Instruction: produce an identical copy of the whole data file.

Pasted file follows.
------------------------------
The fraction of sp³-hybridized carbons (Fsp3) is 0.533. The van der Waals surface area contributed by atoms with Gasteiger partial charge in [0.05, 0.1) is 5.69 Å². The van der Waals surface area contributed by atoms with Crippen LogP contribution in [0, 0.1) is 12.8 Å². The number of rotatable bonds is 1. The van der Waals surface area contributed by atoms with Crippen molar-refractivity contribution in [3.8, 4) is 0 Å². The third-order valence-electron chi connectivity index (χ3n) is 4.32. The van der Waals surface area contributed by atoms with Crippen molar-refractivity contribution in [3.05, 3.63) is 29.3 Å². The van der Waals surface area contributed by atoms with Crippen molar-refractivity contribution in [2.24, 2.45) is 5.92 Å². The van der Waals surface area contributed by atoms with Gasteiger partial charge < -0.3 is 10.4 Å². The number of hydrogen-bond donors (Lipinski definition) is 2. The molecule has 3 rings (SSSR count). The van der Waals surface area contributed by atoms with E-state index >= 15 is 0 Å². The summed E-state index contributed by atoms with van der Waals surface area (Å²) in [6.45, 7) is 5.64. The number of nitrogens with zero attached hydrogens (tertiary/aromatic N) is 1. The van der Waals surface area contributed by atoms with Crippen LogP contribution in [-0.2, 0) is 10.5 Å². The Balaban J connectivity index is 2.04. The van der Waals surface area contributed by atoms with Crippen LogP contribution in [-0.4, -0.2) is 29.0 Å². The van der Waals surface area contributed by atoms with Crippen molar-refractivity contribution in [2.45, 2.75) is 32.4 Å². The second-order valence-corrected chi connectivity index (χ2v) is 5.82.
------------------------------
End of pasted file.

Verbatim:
The fraction of sp³-hybridized carbons (Fsp3) is 0.533. The van der Waals surface area contributed by atoms with Gasteiger partial charge in [0.05, 0.1) is 5.69 Å². The van der Waals surface area contributed by atoms with Crippen LogP contribution in [0, 0.1) is 12.8 Å². The number of rotatable bonds is 1. The van der Waals surface area contributed by atoms with Crippen molar-refractivity contribution in [3.8, 4) is 0 Å². The third-order valence-electron chi connectivity index (χ3n) is 4.32. The van der Waals surface area contributed by atoms with Crippen molar-refractivity contribution in [3.05, 3.63) is 29.3 Å². The van der Waals surface area contributed by atoms with Crippen molar-refractivity contribution in [2.24, 2.45) is 5.92 Å². The van der Waals surface area contributed by atoms with Gasteiger partial charge < -0.3 is 10.4 Å². The number of hydrogen-bond donors (Lipinski definition) is 2. The molecule has 3 rings (SSSR count). The van der Waals surface area contributed by atoms with E-state index >= 15 is 0 Å². The summed E-state index contributed by atoms with van der Waals surface area (Å²) in [6.45, 7) is 5.64. The number of nitrogens with zero attached hydrogens (tertiary/aromatic N) is 1. The van der Waals surface area contributed by atoms with Crippen LogP contribution in [-0.2, 0) is 10.5 Å². The Balaban J connectivity index is 2.04. The van der Waals surface area contributed by atoms with Crippen LogP contribution in [-0.4, -0.2) is 29.0 Å². The van der Waals surface area contributed by atoms with Crippen molar-refractivity contribution in [2.45, 2.75) is 32.4 Å². The second-order valence-corrected chi connectivity index (χ2v) is 5.82.